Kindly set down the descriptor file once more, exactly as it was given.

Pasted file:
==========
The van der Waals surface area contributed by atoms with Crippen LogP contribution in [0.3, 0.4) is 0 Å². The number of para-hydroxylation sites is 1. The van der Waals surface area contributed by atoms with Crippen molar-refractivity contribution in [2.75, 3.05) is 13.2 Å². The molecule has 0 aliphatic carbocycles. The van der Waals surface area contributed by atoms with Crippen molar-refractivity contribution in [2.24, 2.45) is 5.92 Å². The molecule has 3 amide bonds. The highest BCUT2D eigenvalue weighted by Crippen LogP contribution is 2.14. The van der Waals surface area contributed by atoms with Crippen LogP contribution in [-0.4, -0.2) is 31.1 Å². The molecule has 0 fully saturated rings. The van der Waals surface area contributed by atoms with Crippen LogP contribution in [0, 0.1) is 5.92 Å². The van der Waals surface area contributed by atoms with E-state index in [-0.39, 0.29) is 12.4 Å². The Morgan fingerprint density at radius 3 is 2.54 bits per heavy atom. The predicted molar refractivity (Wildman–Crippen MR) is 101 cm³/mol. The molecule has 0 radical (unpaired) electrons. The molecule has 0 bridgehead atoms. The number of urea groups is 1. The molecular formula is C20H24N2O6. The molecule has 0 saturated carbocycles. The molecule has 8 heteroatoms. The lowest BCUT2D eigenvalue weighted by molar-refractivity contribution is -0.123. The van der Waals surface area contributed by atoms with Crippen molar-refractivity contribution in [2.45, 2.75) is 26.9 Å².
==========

The van der Waals surface area contributed by atoms with Crippen LogP contribution in [0.3, 0.4) is 0 Å². The number of para-hydroxylation sites is 1. The van der Waals surface area contributed by atoms with Crippen molar-refractivity contribution in [2.75, 3.05) is 13.2 Å². The molecule has 0 aliphatic carbocycles. The van der Waals surface area contributed by atoms with Crippen molar-refractivity contribution in [2.24, 2.45) is 5.92 Å². The molecule has 3 amide bonds. The highest BCUT2D eigenvalue weighted by Crippen LogP contribution is 2.14. The van der Waals surface area contributed by atoms with Crippen LogP contribution in [-0.4, -0.2) is 31.1 Å². The molecule has 0 fully saturated rings. The van der Waals surface area contributed by atoms with Crippen LogP contribution in [0, 0.1) is 5.92 Å². The van der Waals surface area contributed by atoms with E-state index in [-0.39, 0.29) is 12.4 Å². The Morgan fingerprint density at radius 3 is 2.54 bits per heavy atom. The predicted molar refractivity (Wildman–Crippen MR) is 101 cm³/mol. The molecule has 0 radical (unpaired) electrons. The molecule has 0 bridgehead atoms. The number of urea groups is 1. The molecular formula is C20H24N2O6. The molecule has 0 saturated carbocycles. The molecule has 8 heteroatoms. The lowest BCUT2D eigenvalue weighted by molar-refractivity contribution is -0.123. The van der Waals surface area contributed by atoms with Crippen molar-refractivity contribution in [2.45, 2.75) is 26.9 Å².